Here’s a scenario that can keep many upstate homeowners up at night. You recently had your 500-gallon underground oil tank filled, but now your furnace seems to be on the blink or you find you’re filling your tank up more often than usual. When you call for help, you discover that the tank has a leak, and all of that oil is seeping into the ground—and fast. Now you’re faced with an environmental emergency on top of the unexpected expense of cleaning it all up.
Who do you call? Or, even more importantly, what can you do to prevent an oil tank crisis?
Optima Environmental Services (OES) in Newburgh is the one-stop environmental services company ready and able to take on the task. “Our focus is heating oil tank installation, removal, and (when needed) remediation,” says Joseph Linksman, vice president of OES.
OES opened up shop on Stewart Avenue in Newburgh in 2015, after acquiring another company that had served the area for decades. “When we started our company, we acquired the equipment, expertise, skills, and knowledge of one that had worked here since 1932,” says Linksman. Today, OES provides services to all of New York, as well as parts of Connecticut and Pennsylvania. “But our focus is local and our primary service areas are Dutchess, Putnam, Orange, Ulster, Sullivan, Westchester, Rockland, Columbia, and Greene Counties,” he says.
For homeowners faced with the upkeep of an aging underground oil tank, OES strongly recommends removing the tank before it can cause a problem. “If you have an oil tank underground, eventually it’s going to leak,” Linksman says. That’s because as the metal tank comes into contact with elements naturally present in soil, the tank will oxidize and break down. “It’s a costly and expensive process to clean that up,” he says. “Our mission is to remove these underground oil tanks before they cause problems for our customers and the environment.”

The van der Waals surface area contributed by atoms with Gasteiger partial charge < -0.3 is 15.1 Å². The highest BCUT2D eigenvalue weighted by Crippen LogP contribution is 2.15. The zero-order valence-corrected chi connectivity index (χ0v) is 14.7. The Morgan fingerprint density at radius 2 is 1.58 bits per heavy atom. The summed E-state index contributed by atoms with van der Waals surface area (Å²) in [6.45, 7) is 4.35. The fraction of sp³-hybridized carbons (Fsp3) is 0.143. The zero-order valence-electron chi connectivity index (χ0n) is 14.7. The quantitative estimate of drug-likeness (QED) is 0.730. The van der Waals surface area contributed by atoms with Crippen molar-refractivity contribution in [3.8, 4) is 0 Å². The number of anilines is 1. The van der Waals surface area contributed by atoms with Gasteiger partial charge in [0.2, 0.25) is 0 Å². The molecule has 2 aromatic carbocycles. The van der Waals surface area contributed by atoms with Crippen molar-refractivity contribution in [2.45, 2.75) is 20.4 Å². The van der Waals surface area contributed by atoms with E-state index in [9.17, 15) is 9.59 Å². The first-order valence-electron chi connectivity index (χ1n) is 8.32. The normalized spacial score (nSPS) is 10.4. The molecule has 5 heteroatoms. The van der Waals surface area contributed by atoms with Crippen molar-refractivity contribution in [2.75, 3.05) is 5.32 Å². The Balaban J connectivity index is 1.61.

But Linksman also has his fair share of remediation stories. For homeowners living in the Hudson Valley—with its many environmentally sensitive areas and protected parks and reservoirs—a leak into your yard can be just the start of your problems. “The worst-case scenario is if a customer had an oil tank leak underground,” Linksman says. “Once oil enters the environment, it can spread quickly.”
In those cases, OES’s first job is to contain the spill. “We have a 24/7 rapid-response team that uses specialized equipment and materials to establish the spill parameter,” Linksman explains. “Then we find a path forward to remediate the spill according to requirements set down by the Department of Environmental Conservation [DEC]. When there are environmental impacts, we have the team and equipment to excavate to remove the contaminated soil.”
For homeowners who are considering selling their house, OES advises removing the underground oil tank first, since many buyers would prefer not to deal with them at all. “We recommend that if you’re selling, you’ve got to yank that tank,” says Linksman, “And if you’re buying a home, you’ve got to know if there’s a storage tank underground.”
Despite having just a couple dozen employees, OES has big responsibilities. Gas stations, schools, police departments, and fire departments all over the region put their trust in the company, so homeowners can rest assured that the team has the know-how to handle any residential situation that arises. “Our commercial customers rely on us to maintain their oil tanks, so we’ve built a trust factor,” says Linksman. “Our focus is always on one thing: prevention of petroleum-based spills. By keeping our customers’ properties in compliance, Optima is doing it’s part to protect the environment in the communities we live in.”